Deadline for social grant tender draws closer

A deadline for a multi-billion rand tender to administer social welfare grants is drawing closer.

Pensioners queue outside of a supermarket in Mitchells Plain on the 1st of the month to collect their SASSA grants. Picture: Thomas Holder/EWN

CAPE TOWN - A deadline for a multi-billion rand tender to administer social welfare grants is drawing closer.

The South African Social Security Agency (Sassa) is expected to award the new tender next month.

The Constitutional Court in 2013 ruled Sassa had to restart a tender process after it found irregularities within the current payment system managed by cash paymaster services, a subsidiary of financial services company, Net1.

A ministerial task team is also dealing with unlawful deductions from beneficiaries' payouts.

These include deductions for water, electricity, airtime and funeral policies.

It has found confidential information of grant recipients has been made available to Net1 subsidiaries.

Sassa CEO Virginia Petersen says out of about 16 million people receiving grants, 5,000 people are affected.

"What we've experienced is that some unscrupulous service providers have gone in sold policies and you'll have a gogo with three policies, and they might just only need one."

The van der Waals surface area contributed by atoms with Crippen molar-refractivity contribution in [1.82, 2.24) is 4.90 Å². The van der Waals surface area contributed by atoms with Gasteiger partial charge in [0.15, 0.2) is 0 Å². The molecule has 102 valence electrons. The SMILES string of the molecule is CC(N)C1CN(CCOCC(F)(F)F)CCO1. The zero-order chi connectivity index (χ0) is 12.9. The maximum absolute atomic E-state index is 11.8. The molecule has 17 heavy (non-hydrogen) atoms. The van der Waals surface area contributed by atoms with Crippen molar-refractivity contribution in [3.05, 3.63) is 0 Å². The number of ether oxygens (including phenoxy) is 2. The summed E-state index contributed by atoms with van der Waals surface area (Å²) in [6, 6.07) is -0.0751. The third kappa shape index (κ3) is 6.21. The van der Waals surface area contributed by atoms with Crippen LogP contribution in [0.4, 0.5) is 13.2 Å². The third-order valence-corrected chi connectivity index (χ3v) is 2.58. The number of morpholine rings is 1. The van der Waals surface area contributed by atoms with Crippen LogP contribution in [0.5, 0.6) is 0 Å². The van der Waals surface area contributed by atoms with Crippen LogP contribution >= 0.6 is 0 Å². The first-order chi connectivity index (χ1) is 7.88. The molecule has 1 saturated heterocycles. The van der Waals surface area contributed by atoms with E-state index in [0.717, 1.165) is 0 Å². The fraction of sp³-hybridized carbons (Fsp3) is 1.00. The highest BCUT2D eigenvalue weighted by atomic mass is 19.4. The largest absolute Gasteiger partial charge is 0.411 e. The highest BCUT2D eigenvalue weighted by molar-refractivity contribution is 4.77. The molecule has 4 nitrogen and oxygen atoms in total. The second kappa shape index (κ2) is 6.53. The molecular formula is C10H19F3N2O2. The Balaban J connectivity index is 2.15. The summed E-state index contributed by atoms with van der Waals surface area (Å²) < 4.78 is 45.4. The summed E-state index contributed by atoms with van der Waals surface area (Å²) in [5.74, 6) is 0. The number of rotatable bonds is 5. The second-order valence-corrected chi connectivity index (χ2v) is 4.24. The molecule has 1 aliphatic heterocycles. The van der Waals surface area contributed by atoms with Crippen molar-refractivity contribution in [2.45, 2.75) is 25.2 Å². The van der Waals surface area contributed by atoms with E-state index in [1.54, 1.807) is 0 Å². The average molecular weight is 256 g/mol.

A Kraaifontein grandmother says several illegal deductions from her Sassa pension for airtime and electricity have left a large hole in her pocket.

Social Justice group, the Black Sash, which started the 'Hands Off Our Grants' campaign in November 2013 and logged and investigated hundreds of complaints from pensioners across the country since then.

In most cases deductions from pensions are for airtime, electricity, water and funeral cover.

75-year-old Maureen Malgas says she and her husband both received a R100 less when they withdrew last month's pension.

She adds they received no explanation for the deduction of R200.

"It was short on our food and electricity. It was very hard to survive because we live on our own. I can't just go to the shop and buy bread. I have to buy wheat and flour and knead my own bread."

Sassa says of about 16 million South Africans currently receiving social grants about 500,000 are affected by unlawful or immoral debit deductions.

According to the Social Security Act, no money should be ceded without the permission of a beneficiary.

Sassa only allows for a deduction of up to 10 percent for a funeral policy.

But this has been no comfort yet to Maureen who is still trying to stop the deductions on her pension.

Click here to read more on EWN's Special Report on the plight of SA's pensioners.